Directed by Leon Gast (1996)

The prefight sequences are gripping: Ali running with the children of Kinshasa; Foreman, head to toe in denim, looking as if he might swallow a reporter whole. But the movie really sings when Norman Mailer breaks down the first round of the epic Rumble in the Jungle, beginning with Ali's wanna-be-starting-something righthand lead and ending with the moment when The Greatest stares, maybe for the first time, into the dark pit of fear. In those moments, and in the remarkable footage of the fight, we see sports as something highly technical, deeply existential and undeniably magical.


Directed by George Butler and Robert Fiore (1977)

This is the film that shows us that the choice of sport doesn't matter. Big-time or small, established or cultish and emergent, it's competition that's the point. And all the hungry, sometimes nasty and often anxious impulses competition inspires are the same. Stripped down (literally) to its ambitious essence and made manifest in the scene-chewing, gap-toothed grin of the man who would be The Terminator, the oiled-up will to win has never been clearer, never quite so captivating -- or quite so disquieting.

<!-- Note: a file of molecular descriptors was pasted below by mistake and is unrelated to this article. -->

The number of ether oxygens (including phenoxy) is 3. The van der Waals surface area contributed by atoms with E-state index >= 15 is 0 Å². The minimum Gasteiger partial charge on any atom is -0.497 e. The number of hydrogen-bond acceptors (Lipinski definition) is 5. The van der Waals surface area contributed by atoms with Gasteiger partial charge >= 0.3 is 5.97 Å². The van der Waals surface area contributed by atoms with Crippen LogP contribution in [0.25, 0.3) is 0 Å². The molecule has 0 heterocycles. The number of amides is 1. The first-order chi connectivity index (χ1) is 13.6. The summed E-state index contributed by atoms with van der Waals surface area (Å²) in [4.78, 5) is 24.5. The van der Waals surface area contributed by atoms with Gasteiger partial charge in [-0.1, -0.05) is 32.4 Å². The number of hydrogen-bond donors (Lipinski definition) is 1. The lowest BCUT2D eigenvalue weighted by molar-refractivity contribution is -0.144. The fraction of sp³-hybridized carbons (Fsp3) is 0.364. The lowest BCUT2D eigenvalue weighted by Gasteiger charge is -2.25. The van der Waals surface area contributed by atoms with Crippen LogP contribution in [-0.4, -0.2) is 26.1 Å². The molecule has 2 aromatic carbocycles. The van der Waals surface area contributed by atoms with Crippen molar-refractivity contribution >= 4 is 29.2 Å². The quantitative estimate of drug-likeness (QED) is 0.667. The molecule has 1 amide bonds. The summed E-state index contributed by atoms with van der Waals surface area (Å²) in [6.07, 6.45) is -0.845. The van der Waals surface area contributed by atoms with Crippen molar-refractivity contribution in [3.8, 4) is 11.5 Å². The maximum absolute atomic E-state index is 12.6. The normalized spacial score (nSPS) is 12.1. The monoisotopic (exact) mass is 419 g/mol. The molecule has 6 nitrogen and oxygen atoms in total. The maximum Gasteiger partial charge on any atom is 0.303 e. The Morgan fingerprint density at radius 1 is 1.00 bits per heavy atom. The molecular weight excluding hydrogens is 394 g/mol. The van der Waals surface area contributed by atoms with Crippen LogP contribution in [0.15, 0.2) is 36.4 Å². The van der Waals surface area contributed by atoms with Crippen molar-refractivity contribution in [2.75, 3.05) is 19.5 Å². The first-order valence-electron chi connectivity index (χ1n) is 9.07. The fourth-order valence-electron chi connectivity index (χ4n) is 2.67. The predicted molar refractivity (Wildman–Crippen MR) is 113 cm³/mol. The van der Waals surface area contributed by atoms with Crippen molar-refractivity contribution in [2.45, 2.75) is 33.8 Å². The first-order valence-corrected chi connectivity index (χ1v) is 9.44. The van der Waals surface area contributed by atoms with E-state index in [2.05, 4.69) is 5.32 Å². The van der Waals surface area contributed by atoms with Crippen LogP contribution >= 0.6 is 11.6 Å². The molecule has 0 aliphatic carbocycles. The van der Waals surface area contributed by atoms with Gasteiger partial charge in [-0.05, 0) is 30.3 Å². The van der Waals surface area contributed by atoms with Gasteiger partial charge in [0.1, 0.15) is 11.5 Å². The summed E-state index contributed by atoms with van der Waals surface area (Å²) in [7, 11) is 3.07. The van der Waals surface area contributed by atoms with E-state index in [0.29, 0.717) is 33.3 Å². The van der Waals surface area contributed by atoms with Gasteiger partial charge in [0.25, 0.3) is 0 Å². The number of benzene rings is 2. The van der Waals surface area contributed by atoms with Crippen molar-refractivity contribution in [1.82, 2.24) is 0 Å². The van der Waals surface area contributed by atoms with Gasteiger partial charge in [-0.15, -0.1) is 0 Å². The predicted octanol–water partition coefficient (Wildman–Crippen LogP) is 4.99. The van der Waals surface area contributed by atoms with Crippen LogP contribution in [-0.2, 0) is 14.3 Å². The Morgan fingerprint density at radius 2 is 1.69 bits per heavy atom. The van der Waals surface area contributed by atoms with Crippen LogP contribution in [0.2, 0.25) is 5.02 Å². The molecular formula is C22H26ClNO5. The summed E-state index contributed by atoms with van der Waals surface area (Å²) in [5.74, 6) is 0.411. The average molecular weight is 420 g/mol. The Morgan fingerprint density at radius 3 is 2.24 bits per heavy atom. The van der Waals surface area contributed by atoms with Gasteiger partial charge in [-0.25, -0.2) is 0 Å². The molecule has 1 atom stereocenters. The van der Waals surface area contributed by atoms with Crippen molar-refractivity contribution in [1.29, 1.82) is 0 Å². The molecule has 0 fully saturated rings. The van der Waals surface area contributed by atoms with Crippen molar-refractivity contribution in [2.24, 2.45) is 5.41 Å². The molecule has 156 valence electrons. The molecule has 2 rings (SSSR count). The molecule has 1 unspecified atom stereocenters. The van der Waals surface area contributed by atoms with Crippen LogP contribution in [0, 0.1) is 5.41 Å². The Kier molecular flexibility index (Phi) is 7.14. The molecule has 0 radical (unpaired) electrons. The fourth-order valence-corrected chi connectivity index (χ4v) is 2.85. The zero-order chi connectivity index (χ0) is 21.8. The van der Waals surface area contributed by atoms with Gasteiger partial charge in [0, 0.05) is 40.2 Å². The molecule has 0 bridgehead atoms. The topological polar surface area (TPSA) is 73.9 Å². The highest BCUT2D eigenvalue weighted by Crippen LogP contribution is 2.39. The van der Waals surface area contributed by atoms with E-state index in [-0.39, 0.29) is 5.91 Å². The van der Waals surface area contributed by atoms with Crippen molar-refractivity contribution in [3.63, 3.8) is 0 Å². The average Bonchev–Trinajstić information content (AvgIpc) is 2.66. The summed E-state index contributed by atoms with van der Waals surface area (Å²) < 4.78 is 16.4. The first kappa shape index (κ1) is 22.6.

Directed by Henry-Alex Rubin and Dana Adam Shapiro (2005)

How an athlete responds when the chips are down defines him and reveals the breadth and depth of his heart. It's a cliché that peppers the speeches of every high school coach. Then you see it come to life with these athletes in wheelchairs. You see it in their fearlessness, in their damn-the-torpedoes approach to grinding for every inch. You see a self-proclaimed "gimp" like Mark Zupan laugh in the face of adversity and embrace the fact that the chair makes him more -- not less -- than he would be without it. Then you know it's more than a cliché. And that athletes are at their best (and sometimes, worst) when challenged is a truth revealed every time they compete.


Directed by Ken Burns (1994)